Laurel and Hardy (search), masters of foreign languages?
German film historians have tracked a long-lost copy of Stan Laurel and Oliver Hardy's early sound work to an archive in Moscow housing a 1931 film the comedy duo performed entirely in German, the Munich Film Museum (search) said Monday.
But lest anyone get too impressed, Germans who have seen clips from the film are far more approving of the comedy — some of it unintentional — than by the pair's accents.
"It's important as a curiosity," said Klaus Volkmer, a spokesman for the Munich Film Museum, which discovered the film. "You can't actually understand what they say. It's funny."
The mismatched team shot their 1930s films first in English, then reshot them with the same dialogue translated into German, French and Spanish — which they spoke phonetically — because it was so difficult to synchronize voices and actions in the early days of the talkies.
It is an artifact from the early years of Hollywood, when such stars as Greta Garbo (search), Edward G. Robinson and Buster Keaton would act their films in several languages to be shown around the world.
The German-language film, "Spuk um Mitternacht" ("Ghost at Midnight"), is pieced together from two other Laurel and Hardy shorter films, "The Laurel-Hardy Murder Case" and "Berth Marks," the Munich museum said.
It will have three showings in Germany — Aug. 14 in Bonn and two at the Munich Film Museum on Oct. 26 and 27.
The movie was billed as the first German-language talkie when it premiered in Berlin, complete with a visit by the pair, on May 5, 1931.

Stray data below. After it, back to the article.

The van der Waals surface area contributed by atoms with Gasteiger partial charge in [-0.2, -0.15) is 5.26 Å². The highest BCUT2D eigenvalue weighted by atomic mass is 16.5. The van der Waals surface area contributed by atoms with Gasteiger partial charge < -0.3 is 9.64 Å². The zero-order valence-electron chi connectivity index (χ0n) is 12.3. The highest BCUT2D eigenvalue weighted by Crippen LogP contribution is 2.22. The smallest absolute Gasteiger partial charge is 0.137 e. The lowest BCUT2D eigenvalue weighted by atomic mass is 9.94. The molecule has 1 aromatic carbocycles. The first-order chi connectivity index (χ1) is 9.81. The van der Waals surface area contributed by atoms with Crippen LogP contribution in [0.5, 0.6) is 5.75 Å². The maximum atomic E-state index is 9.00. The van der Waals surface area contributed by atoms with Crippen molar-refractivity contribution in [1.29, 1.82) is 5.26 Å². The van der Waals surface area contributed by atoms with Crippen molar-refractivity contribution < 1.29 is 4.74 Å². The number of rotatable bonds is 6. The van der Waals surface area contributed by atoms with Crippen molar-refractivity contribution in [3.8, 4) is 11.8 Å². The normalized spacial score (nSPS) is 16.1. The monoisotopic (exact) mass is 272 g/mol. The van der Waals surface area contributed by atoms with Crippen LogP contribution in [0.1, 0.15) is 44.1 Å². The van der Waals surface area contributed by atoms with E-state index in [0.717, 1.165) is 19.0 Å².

They were known as "Dick und Doof" ("Fat and Dumb") in their original incarnations in Germany, and were immensely popular. That acclaim has continued in Germany and the rest of Europe, far more so than in their homeland, said Wolfgang Guenther, who runs the Laurel and Hardy Museum in Solingen with his wife.
"I'm getting e-mails from all over the world from people who want to see the film," he said.
"Laurel and Hardy are the most important film comedy pair, especially in Europe," Guenther said. "They were always human. They always remained friends."
The two were first paired up in 1927, and went on to make more than 100 films together, with round, bossy Hardy frequently reducing dim Laurel to childlike tears. Hardy, a Georgia native, died in 1957; Laurel, who was born in England, died in 1965.
The surviving print runs 31 minutes and is missing some scenes, including one set in a train sleeping car and one in a haunted house. The Munich museum, which retrieved the film from Moscow, expects to restore it to its full 40-minute length and make it available for future screenings and a DVD release.
The film's jokes were translated, but the German version included special references. In one sequence, Laurel boasts that his uncle is at the medical facility of the University of Berlin — though he has to acknowledge, not as a professor, but "preserved in a bottle with alcohol."
The duo mostly worked from cue cards and just had "a little German in their heads," Guenther said.
"Their German is really broken," he said. "That's the laugh effect. They didn't know German at all."